Posts by Tristram Lozaw
- Tristram Lozaw at Maximum Performance7 mths ago
Steve Reich, Phillip Glass, John Adams, and Terry Riley are among the modern music heroes that have been feted by Bang on a Can at their Summer Festival in the Berkshires. Tonight, electronic mastermind Aphex Twin gets the treatment –his trippy, transistorized clips translated into modern scores for classical instruments.
Crossing over musical genera to connect and mess with the work of Aphex Twin make perfect sense for Bang on a Can. The New York-based, downtown-modern collective has a penchant for pushing works that in turn stretch musical envelopes – just like its Summer Music Festival home, the Massachusetts . Museum of Contemporary Art, pushes the boundaries of artistic creation. If you want to hear the future of music, now, you come to Banglewood. So here I am, for my 11 th annual helping.
Besides being a destination for fans of new music, BOAC’s Summer Festival is a place for budding talents to meet musicians with like minds. At its center are 35 selected fellows – “students” who are worked “super hard” by the 14 BOAC faculty members in residence. And today they join to present a six-hour marathon (it will be closer to seven) of 19 remarkable new-music works.
THURSDAY MAY 2:
A series of heavy rains have only served to multiply the mud fields generated at the 44th Annual New Orleans Jazz & Heritage Festival’s first weekend at the Fair Grounds Race Course. On my way in for the first day of weekend #2, with threatening clouds overhead (again), I pass by some serious testifying by the Singing Mustangs Choir to find that some of the track’s grassy infield has become a beach. A layer of sand has been added in an attempt deal with the growing quagmire, though some areas remain a gooey swamp -- like the wide moat that separates the Jazz & Heritage Stage and Big Chief Iron Horse & the Black Seminoles’ Mardi Gras Indian chants from the crowd. As I slog over to Fais Do Do, with my Converse hi-tops already massacred by mud, I reach a spot on New Beach where there’s a perfect harmonic convergence of sound from three stages, with Big Chief, Grupo Sensacion’s meringue, and the charm of Balfa Tojours’ traditional Cajun participating in a spontaneous, compatible-key mashup. I enjoy it for a full minute before moving on.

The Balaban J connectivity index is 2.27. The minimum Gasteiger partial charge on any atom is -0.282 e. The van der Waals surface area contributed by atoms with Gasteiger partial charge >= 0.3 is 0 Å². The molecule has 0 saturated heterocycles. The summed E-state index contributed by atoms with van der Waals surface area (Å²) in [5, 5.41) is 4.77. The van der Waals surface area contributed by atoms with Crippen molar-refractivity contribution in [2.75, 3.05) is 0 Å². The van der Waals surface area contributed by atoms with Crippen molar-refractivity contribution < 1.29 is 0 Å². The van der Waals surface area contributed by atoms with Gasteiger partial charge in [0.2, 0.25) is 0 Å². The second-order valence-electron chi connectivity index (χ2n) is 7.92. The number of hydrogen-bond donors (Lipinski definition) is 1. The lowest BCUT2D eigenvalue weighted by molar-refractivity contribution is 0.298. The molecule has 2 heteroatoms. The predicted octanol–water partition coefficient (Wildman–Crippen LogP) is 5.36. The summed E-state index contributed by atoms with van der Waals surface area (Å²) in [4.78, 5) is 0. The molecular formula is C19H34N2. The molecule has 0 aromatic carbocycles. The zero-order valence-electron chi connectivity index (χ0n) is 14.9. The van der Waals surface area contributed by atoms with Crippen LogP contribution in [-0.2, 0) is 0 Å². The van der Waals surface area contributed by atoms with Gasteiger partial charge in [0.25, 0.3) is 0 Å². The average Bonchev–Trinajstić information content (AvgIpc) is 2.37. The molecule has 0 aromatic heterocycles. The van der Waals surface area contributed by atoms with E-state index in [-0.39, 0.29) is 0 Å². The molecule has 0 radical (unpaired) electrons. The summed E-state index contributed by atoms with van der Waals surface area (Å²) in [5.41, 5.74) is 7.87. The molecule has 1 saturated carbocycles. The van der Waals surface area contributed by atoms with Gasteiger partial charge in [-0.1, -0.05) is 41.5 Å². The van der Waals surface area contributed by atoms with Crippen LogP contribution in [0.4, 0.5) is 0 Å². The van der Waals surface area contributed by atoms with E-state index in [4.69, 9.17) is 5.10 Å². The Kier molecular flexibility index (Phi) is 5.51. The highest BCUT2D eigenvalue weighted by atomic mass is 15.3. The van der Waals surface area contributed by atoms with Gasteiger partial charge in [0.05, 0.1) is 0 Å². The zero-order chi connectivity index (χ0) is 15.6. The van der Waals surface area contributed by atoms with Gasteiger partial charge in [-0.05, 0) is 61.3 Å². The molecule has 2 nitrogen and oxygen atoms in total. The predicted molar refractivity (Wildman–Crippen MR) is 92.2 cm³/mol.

If coming to the New Orleans Jazz & Heritage Festival Jazz Fest is like going to school and majoring in New Orleans music, hanging out at the week of all-day in-store performance at the Louisiana Music Factory record store in the French Quarter is the Advanced Placement class. The CD & vinyl mecca – with its “library” of 1000s of hard-to-find and rare “reference” recordings -- presents 32 shows running about 45 minutes each between Jazz Fest weekends, shows by many of the musical luminaries that perform over at Fest.
Did I mention it’s all free ? And even though the huge crowds in the long-narrow shop can make it difficult to shop during the performances, the in-store performances help sell records and keep the Louisiana Music Factory, a music fan and record collector’s paradise, open.
FRIDAY APRIL 26:
Henry Gray’s keyboards are first thing I hear upon arriving at my 27th (or is it 28th?) straight Jazz Fest. It reminds me of a time a few years back, at an early Ponderosa Stomp, when I leaned on Gray’s piano while listening to him reunite with other blues legends from Muddy Waters’ and Howlin’ Wolf’s groups. It was spectacular. “This is the sh*t that inspired the Yardbirds and Stones to pick up guitars,” I thought, “and I’m hearing it like they did.” Recalling that revelation reminds me that even as the number of big touring acts included in the Fest lineup grows and grows, I still make the annual pilgrimage for the Henry Grays among the 500-plus acts performing at the New Orleans Jazz Fest over seven days divided between two weekends, acts that provoke my annual mad darting from stage to stage around the Fair Grounds Race Course where the festival is held. And it’s time to Start The Dart.